The goal is to create a machine-learning system that could theoretically allow the robot to wander around on its own.
There are so many precious moments in a newborn’s life that parents love to capture on film: The first time their child sits up on her own, the first time she stands, her first cautious steps. Igor Mordatch, a robotics post-doctorate student at the University of California, Berkeley, has been doing similarly for a humanoid robot, called Darwin, which he programmed to learn just like a human child might.
Mordatch and his team at Berkeley’s Robotics lab started out by working for two years on a computer system that simulates how a robot might act in certain situations. The system is a group of neural networks—computer algorithms modeled after the structure of a human brain.
In the last few months, his team has been transferring that system over into Darwin itself. There, the simulations act like a game-plan that Darwin can use to figure out how to perform tasks on its own—much as a child sees other people walking and figures out, gradually and with lots of mistakes, that she can do it too.
“The neural networks act as a map, a way to make decisions,” Mordatch told Quartz. Darwin has multiple sensors that feed data to the neural networks—the position of its limbs, the amount of pressure on its feet, the load on its joints, for instance—and the system outputs what actions the robot should be taking.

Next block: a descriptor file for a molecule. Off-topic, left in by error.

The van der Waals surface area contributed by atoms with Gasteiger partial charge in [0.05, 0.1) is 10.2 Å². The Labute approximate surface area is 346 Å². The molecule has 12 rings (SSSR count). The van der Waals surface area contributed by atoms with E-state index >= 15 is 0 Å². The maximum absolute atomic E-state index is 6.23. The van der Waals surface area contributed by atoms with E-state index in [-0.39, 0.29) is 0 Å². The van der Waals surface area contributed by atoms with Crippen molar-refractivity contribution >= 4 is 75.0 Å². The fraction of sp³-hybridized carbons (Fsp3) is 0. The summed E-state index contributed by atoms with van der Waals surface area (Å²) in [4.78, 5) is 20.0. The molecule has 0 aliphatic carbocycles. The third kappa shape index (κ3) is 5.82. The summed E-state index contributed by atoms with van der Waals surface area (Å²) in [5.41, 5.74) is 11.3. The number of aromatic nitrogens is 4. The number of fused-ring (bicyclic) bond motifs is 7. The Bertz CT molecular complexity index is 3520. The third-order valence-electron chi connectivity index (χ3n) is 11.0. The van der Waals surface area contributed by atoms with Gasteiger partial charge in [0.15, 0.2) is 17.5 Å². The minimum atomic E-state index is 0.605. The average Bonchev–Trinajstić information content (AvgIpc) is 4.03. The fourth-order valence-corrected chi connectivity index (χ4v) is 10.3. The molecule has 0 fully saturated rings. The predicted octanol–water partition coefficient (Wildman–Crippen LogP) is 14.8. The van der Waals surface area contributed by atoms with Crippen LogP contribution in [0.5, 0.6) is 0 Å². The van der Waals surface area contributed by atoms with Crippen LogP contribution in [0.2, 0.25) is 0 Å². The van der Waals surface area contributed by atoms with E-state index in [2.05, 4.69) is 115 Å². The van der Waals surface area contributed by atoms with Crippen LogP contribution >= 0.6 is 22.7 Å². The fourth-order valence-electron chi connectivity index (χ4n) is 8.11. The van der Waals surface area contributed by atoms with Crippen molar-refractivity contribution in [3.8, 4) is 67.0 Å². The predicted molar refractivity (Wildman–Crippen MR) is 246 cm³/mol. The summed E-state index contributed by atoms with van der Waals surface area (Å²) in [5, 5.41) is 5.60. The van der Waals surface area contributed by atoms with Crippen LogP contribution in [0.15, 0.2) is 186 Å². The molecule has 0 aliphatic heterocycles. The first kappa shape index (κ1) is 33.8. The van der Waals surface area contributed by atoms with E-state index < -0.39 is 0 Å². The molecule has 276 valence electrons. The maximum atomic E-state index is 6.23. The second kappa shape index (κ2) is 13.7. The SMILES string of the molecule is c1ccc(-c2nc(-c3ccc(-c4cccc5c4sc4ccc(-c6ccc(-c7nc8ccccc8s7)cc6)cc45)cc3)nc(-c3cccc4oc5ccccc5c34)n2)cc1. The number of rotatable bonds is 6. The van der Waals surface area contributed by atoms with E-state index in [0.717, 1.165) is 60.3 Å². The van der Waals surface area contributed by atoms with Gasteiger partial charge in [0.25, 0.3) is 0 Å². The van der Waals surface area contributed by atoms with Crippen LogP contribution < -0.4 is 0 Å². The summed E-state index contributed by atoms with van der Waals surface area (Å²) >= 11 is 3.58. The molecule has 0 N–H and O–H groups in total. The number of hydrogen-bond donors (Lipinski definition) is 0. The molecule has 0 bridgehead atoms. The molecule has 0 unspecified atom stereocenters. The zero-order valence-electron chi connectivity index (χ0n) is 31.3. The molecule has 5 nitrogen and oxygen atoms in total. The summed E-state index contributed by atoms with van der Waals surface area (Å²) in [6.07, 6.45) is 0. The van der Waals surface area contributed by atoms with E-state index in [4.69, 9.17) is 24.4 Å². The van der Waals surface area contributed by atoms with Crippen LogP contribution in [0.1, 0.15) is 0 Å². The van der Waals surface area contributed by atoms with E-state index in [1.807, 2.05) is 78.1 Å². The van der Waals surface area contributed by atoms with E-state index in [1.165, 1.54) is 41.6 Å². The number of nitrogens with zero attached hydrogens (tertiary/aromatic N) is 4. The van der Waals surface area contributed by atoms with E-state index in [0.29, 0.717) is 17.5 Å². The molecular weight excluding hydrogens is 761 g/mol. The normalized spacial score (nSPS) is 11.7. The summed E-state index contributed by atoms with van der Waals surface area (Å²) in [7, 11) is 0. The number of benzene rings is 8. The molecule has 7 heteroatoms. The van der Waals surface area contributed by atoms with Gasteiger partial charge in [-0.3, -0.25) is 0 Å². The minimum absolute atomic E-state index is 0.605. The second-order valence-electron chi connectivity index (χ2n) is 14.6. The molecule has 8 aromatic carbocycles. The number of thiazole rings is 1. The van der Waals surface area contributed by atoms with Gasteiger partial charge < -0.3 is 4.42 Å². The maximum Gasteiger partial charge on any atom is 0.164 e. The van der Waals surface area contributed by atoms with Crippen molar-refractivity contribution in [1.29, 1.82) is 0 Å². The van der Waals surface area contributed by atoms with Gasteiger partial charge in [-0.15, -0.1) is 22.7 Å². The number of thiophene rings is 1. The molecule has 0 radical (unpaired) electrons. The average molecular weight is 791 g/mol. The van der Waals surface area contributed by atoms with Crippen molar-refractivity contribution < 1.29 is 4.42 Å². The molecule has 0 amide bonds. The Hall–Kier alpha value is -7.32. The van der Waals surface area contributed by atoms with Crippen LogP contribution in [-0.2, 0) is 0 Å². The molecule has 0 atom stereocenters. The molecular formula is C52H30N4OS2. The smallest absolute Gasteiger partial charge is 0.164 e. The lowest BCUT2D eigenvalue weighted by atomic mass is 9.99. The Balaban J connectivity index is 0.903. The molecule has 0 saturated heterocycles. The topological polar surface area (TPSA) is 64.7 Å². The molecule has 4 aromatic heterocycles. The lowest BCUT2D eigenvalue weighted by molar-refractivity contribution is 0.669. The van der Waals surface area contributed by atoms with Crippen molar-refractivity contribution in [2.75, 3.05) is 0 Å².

“The robot only knows where it is, where it wants to be, and the the neural networks output the actions it should take to keep achieving the action it wants to do,” Mordatch added.
Right now, Mordatch is working on taking the data from Darwin’s walking tests and feeding that back into the simulations to make them more accurate. The goal is to create a machine-learning system that could theoretically allow Darwin to wander around on its own.
Mordatch said that the team is working toward being able to potentially have Darwin walking around the Berkeley campus on its own in January (presumably with a handler explaining the situation to passers-by), and tackling more complex tasks, like recognizing and picking up objects, in June.
Although we’re starting to see more and more robots entering homes and workplaces—from vacuum cleaners to robot butlers—most of them tend to be shaped more like trash cans or other blocky objects. Scientists and engineers have shied away from building robots that walk, like us, on two feet, as it’s very hard to keep them from falling over.
Mordatch points out, however, that we have constructed an environment in which human-shaped beings thrive, so it makes sense to make human-shaped robots. While we’re still a way from having our own versions of Star Wars’ C-3Po, Mordatch believes that programming robots to figure out how to get around using neural networks and simulated experiences will become more commonplace.
That will distinguish them from robots programmed explicitly to complete a task a specific way, as Mordatch says Boston Dynamics does with its Atlas robot. (Quartz has asked Boston Dynamics to confirm this; when the robots were used at this summer’s DARPA Robotics Challenge, they were only semi-autonomous, sometimes remotely controlled by humans.)
In the future, Mordatch said, he’d like to see robots go places that humans can’t, or shouldn’t—like toxic-waste facilities, or other hazardous environments. But right now, that’d be like learning how to run before you can walk—which Darwin is still struggling with.